Company: New York Methodist Hospital
Location: Lutherville, MD, United States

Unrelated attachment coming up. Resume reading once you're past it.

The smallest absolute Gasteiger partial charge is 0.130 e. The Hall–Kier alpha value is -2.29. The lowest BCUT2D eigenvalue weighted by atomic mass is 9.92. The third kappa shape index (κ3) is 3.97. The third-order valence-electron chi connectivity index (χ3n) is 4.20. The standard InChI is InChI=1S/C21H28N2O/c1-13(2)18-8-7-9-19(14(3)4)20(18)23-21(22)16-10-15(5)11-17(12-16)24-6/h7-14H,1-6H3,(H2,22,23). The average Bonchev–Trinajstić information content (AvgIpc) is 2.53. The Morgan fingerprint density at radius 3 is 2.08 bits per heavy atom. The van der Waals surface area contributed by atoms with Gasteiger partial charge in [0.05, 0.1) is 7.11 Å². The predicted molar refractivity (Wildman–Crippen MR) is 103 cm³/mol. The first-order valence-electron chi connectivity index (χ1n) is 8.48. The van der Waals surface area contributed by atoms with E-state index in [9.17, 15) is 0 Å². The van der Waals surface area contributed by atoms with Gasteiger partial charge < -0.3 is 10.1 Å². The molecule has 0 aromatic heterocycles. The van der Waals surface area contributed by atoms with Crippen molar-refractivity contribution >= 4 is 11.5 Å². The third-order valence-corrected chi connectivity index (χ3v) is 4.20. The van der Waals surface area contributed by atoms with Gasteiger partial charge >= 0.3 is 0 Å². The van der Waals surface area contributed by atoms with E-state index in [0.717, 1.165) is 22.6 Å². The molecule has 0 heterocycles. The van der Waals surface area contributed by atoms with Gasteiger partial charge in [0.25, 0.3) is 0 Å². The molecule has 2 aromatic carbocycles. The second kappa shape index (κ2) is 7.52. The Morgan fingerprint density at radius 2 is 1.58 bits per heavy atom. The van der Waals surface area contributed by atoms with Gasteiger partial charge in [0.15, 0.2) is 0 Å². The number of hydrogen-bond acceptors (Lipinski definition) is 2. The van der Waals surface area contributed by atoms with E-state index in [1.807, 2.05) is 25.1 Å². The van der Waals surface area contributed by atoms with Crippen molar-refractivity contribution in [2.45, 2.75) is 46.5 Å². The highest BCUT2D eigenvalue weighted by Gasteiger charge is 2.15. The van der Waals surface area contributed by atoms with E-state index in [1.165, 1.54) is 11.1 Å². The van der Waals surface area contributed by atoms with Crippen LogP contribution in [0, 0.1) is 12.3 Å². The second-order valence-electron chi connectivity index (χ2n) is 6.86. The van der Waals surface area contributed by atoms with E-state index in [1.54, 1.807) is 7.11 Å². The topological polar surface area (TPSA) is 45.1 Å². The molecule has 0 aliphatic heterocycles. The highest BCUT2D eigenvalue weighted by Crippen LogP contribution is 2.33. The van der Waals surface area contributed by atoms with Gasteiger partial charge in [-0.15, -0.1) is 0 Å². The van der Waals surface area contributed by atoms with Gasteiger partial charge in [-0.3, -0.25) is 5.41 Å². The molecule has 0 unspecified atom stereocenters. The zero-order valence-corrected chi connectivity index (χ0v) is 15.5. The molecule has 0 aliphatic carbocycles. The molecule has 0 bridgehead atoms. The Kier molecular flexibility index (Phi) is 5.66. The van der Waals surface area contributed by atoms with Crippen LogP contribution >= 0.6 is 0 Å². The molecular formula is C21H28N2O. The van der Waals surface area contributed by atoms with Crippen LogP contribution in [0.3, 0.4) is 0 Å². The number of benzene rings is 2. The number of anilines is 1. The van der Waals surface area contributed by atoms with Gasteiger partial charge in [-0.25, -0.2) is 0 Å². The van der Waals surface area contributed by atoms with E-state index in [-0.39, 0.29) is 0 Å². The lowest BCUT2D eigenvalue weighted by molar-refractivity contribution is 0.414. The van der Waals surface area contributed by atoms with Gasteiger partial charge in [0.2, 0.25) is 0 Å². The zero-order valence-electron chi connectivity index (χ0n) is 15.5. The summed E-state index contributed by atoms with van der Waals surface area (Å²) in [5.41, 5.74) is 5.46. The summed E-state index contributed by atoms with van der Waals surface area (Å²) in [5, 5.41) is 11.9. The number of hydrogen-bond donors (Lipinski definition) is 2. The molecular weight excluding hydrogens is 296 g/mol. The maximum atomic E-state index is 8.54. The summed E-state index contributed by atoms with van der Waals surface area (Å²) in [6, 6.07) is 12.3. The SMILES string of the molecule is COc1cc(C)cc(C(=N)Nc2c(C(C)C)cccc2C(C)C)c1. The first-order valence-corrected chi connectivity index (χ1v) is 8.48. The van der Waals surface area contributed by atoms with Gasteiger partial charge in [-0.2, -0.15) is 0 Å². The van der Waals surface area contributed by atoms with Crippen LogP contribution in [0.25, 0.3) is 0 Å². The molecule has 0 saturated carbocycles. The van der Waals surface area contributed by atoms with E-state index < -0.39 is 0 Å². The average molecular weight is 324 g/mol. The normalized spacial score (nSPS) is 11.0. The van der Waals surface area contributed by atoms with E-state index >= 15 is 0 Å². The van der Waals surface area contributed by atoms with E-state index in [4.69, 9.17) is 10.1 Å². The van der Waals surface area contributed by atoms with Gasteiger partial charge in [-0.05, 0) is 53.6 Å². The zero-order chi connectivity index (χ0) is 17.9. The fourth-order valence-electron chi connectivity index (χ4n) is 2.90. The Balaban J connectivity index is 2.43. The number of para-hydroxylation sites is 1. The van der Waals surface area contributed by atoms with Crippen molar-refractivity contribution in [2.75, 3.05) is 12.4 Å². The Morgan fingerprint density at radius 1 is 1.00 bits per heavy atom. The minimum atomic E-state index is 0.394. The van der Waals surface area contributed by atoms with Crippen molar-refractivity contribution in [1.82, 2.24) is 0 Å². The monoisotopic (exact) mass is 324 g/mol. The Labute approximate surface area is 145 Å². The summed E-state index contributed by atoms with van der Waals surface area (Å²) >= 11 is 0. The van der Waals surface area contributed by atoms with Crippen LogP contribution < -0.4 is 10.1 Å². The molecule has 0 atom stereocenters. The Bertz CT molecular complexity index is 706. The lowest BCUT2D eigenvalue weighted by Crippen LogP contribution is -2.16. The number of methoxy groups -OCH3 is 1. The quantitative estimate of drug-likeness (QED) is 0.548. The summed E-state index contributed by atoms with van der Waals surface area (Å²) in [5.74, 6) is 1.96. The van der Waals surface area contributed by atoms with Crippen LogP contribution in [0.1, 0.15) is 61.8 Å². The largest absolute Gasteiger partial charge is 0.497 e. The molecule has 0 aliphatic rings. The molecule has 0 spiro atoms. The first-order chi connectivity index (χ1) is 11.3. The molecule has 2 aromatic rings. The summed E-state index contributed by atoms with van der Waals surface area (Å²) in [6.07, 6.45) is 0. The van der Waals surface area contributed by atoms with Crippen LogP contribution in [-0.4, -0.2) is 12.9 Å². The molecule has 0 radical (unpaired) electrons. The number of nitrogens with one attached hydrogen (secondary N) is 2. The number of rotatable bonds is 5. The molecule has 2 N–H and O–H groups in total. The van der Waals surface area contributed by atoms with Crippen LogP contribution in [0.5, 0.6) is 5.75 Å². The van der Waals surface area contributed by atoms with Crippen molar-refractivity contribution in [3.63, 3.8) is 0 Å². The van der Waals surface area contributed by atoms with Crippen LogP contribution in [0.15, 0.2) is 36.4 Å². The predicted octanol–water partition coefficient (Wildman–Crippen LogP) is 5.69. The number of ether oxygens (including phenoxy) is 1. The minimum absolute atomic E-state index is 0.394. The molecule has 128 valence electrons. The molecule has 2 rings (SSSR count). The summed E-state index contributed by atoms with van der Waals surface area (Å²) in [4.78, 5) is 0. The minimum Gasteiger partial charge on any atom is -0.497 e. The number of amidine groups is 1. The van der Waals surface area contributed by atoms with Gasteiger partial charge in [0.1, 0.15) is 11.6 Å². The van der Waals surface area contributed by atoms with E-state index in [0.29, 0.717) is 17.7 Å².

Arjun Mallik, MS (Res) is the former Director of the Reproductive Research Laboratory at New York Methodist Hospital. Mr. Mallik came to the United States on a temporary visit in 1968 when he began working with an obstetrician and gynecologist on how vitamin C affects pregnant and non-pregnant women. The two held similar views and worked together to publish 25 papers. Mr. Mallik published a total of 45 research papers and is the holder of five U.S. patents. He was also a part of major chemistry associations for many years. He contributed to significant findings, including the discovery of a negative electric charge on the surface of a five-day-old fertilized rat blastocyst after the loss of the zona pellucida, and the inverse dependence of such a charge on the concentration of potassium levels of the uterine fluid. The concentrations of potassium levels in the uterine fluids could be decreased by the administration of minuscule quantities of progesterone and increased by the administration of estrogen, thereby increasing or decreasing the membrane potential respectively, and causing the delayed implantation or implantation of the blastocyst on the surface of the uterine epithelium leading to the onset of pregnancy when estrogen was administered. Analysis of the human uterine fluid at different menstrual phases of non-pregnant females confirmed this trend. These findings have been the subject matter of several scientific publications in United States and international journals. Another field of Mr. Mallik’s investigation was the impact of vitamin C supplements on the deleterious effect of smoking on non-pregnant adult women. Vitamin C helped to mitigate the adverse effects of smoking in those smoking women by improving the buffy coat content of their blood, thereby improving their resistance to the common cold. He volunteers for presentations and educational experiments at local schools. He has been retired for about 20 years now but is still very involved with science by judging science fairs at local schools and once a year with The New York Academy of Sciences. He won the Lady Banerjee Gold Medal in 1956, and an Invention Award from Fisher Scientific Co. in 1985.
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